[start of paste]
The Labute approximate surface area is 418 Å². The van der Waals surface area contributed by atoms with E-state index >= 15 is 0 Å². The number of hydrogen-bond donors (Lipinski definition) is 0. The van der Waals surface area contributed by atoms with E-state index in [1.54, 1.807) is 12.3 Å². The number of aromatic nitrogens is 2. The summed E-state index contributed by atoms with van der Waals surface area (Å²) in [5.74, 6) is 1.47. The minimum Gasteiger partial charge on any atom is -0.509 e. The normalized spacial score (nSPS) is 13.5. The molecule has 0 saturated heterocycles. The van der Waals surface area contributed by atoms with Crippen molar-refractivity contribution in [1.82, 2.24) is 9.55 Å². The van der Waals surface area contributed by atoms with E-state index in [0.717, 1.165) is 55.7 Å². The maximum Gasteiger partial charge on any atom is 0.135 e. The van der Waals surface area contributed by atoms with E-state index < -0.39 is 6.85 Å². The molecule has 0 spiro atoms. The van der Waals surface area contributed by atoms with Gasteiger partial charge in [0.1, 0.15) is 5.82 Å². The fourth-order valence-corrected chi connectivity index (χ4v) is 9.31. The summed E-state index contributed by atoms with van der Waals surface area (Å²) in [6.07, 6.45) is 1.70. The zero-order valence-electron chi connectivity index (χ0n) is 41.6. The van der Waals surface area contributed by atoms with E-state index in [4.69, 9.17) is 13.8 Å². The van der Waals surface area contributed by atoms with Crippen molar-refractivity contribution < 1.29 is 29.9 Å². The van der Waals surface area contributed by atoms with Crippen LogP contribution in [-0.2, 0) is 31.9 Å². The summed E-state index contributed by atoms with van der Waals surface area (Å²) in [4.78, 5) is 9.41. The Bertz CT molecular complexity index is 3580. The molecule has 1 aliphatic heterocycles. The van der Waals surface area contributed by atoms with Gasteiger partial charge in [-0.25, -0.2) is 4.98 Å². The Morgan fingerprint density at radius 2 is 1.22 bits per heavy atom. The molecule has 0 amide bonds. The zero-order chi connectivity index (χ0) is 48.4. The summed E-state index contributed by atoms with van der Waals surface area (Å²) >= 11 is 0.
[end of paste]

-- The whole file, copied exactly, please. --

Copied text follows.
The Labute approximate surface area is 418 Å². The van der Waals surface area contributed by atoms with E-state index >= 15 is 0 Å². The number of hydrogen-bond donors (Lipinski definition) is 0. The van der Waals surface area contributed by atoms with E-state index in [1.54, 1.807) is 12.3 Å². The number of aromatic nitrogens is 2. The summed E-state index contributed by atoms with van der Waals surface area (Å²) in [5.74, 6) is 1.47. The minimum Gasteiger partial charge on any atom is -0.509 e. The normalized spacial score (nSPS) is 13.5. The molecule has 0 saturated heterocycles. The van der Waals surface area contributed by atoms with Crippen molar-refractivity contribution in [1.82, 2.24) is 9.55 Å². The van der Waals surface area contributed by atoms with E-state index in [0.717, 1.165) is 55.7 Å². The maximum Gasteiger partial charge on any atom is 0.135 e. The van der Waals surface area contributed by atoms with E-state index < -0.39 is 6.85 Å². The molecule has 0 spiro atoms. The van der Waals surface area contributed by atoms with Gasteiger partial charge in [0.1, 0.15) is 5.82 Å². The fourth-order valence-corrected chi connectivity index (χ4v) is 9.31. The summed E-state index contributed by atoms with van der Waals surface area (Å²) in [6.07, 6.45) is 1.70. The zero-order valence-electron chi connectivity index (χ0n) is 41.6. The van der Waals surface area contributed by atoms with E-state index in [4.69, 9.17) is 13.8 Å². The van der Waals surface area contributed by atoms with Crippen molar-refractivity contribution < 1.29 is 29.9 Å². The van der Waals surface area contributed by atoms with Crippen LogP contribution in [-0.2, 0) is 31.9 Å². The summed E-state index contributed by atoms with van der Waals surface area (Å²) in [4.78, 5) is 9.41. The Bertz CT molecular complexity index is 3580. The molecule has 1 aliphatic heterocycles. The van der Waals surface area contributed by atoms with Gasteiger partial charge in [-0.25, -0.2) is 4.98 Å². The Morgan fingerprint density at radius 2 is 1.22 bits per heavy atom. The molecule has 0 amide bonds. The zero-order chi connectivity index (χ0) is 48.4. The summed E-state index contributed by atoms with van der Waals surface area (Å²) >= 11 is 0.